Perhaps the most strange and bizarre thing about Mearsheimer is that the theory he draws on implies that states seeking regional hegemony are never satisfied with any borders, and continue adventuring in a pointless quest for more security until they run up against a force to contain them. “Realism” in its tragic model recognizes that spheres-of-influence borders are always and inherently potentially bloody. Thus the only question for a consistent Mearsheimer is whether Muscovy will bloody Donbas, Moldava, the Hungarian Plain, the Fulda Gap, or the Rhine. But the drive to blame America first overrides consistency.
Kings & Generals: How Ukraine Won the First Phase of the War <https://www.youtube.com/watch?v=yBZPE9o2gHU>:
Very Briefly Noted:
Tony Fadell: Build: An Unorthodox Guide to Making Things Worth Making<https://www.harperbusiness.com/book/9780063046061/Build-Tony-Fadell/>
Nilay Patel: Chris Dixon Thinks Web3 Is the Future of the Internet—Is It? <https://www.theverge.com/23020727/decoder-chris-dixon-web3-crypto-a16z-vc-silicon-valley-investing-podcast-interview>
Cory Doctorow: The Big Lie that keeps the Uber Bezzle Alive <https://doctorow.medium.com/the-big-lie-that-keeps-the-uber-bezzle-alive-8d6e8c0ccde7>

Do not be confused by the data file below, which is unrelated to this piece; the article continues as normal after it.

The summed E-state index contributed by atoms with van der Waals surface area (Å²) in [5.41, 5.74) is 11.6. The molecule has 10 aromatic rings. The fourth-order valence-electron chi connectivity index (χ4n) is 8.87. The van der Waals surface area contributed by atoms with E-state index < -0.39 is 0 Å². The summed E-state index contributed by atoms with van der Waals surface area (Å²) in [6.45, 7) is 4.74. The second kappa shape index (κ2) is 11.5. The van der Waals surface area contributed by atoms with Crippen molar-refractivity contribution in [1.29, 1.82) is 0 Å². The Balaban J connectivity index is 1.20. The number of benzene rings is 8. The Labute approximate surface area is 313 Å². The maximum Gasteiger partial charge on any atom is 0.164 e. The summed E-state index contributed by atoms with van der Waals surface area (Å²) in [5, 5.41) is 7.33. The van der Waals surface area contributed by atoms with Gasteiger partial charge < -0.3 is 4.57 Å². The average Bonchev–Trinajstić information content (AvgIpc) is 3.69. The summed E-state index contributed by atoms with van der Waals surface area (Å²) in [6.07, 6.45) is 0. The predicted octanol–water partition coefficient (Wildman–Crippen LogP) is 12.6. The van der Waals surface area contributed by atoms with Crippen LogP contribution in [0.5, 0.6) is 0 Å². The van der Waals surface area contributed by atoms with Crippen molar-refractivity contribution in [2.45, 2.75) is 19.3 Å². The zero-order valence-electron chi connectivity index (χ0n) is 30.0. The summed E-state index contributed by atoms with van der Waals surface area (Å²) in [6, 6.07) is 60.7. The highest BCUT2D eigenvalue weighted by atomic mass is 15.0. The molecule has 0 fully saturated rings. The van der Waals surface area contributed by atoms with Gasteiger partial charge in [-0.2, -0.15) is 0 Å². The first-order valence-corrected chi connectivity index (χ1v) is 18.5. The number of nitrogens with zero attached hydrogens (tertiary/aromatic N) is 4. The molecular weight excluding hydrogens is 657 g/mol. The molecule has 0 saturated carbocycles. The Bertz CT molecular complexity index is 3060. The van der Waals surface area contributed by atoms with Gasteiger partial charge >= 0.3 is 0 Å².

Riley Griffin: Pfizer’s Advice for When Paxlovid Isn’t Enough: Take More: ‘“Paxlovid does what it has to do: it reduces the viral load,” Chief Executive Officer Albert Bourla said of its Covid pill in an interview on Tuesday. “Then your body is supposed to do the job.”… “This is more about the virus and the disease in certain patients than a characteristic of Paxlovid,” Chief Scientific Officer Mikael Dolsten told me in our interview… <https://www.bloomberg.com/news/newsletters/2022-05-04/pfizer-s-advice-for-when-paxlovid-isn-t-enough-take-more?cmpid=BBD050422_CORONAVIRUS>
David Rovella: Fed Fires Opening Shot on Inflation With Big Hike: ‘The U.S. Federal Reserve delivered the biggest hike in interest rates since 2000 and announced it would start shrinking its massive balance sheet… at an initial combined monthly pace of $47.5 billion, stepping up over three months to $95 billion. “Inflation is much too high and we understand the hardship it is causing and we are moving expeditiously to bring it back down,” Chair Jerome Powell said… <https://www.bloomberg.com/news/newsletters/2022-05-04/bloomberg-evening-briefing-fed-fires-opening-shot-on-inflation-with-big-hike?cmpid=BBD050422_BIZ>